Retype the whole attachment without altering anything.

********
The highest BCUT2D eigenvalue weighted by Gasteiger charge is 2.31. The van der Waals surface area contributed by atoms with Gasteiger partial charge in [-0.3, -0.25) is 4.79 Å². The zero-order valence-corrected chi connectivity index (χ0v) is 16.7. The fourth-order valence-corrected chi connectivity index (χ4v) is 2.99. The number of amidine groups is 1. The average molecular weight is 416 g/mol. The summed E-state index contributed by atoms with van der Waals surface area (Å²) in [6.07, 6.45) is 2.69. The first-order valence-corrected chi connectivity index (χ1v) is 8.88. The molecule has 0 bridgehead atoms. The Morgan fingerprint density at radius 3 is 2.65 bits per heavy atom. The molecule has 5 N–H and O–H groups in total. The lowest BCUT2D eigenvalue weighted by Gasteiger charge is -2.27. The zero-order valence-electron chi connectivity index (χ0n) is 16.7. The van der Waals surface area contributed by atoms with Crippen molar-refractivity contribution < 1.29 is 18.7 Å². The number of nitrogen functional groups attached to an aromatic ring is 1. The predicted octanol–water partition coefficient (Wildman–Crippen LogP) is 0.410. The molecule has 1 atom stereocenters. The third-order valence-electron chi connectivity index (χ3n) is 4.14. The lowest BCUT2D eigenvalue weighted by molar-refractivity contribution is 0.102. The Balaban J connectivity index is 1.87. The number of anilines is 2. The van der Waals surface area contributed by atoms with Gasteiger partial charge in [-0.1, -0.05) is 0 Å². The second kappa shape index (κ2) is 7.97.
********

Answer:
The highest BCUT2D eigenvalue weighted by Gasteiger charge is 2.31. The van der Waals surface area contributed by atoms with Gasteiger partial charge in [-0.3, -0.25) is 4.79 Å². The zero-order valence-corrected chi connectivity index (χ0v) is 16.7. The fourth-order valence-corrected chi connectivity index (χ4v) is 2.99. The number of amidine groups is 1. The average molecular weight is 416 g/mol. The summed E-state index contributed by atoms with van der Waals surface area (Å²) in [6.07, 6.45) is 2.69. The first-order valence-corrected chi connectivity index (χ1v) is 8.88. The molecule has 0 bridgehead atoms. The Morgan fingerprint density at radius 3 is 2.65 bits per heavy atom. The molecule has 5 N–H and O–H groups in total. The lowest BCUT2D eigenvalue weighted by Gasteiger charge is -2.27. The zero-order valence-electron chi connectivity index (χ0n) is 16.7. The van der Waals surface area contributed by atoms with Crippen molar-refractivity contribution < 1.29 is 18.7 Å². The number of nitrogen functional groups attached to an aromatic ring is 1. The predicted octanol–water partition coefficient (Wildman–Crippen LogP) is 0.410. The molecule has 1 atom stereocenters. The third-order valence-electron chi connectivity index (χ3n) is 4.14. The lowest BCUT2D eigenvalue weighted by molar-refractivity contribution is 0.102. The Balaban J connectivity index is 1.87. The number of anilines is 2. The van der Waals surface area contributed by atoms with Gasteiger partial charge in [-0.1, -0.05) is 0 Å². The second kappa shape index (κ2) is 7.97.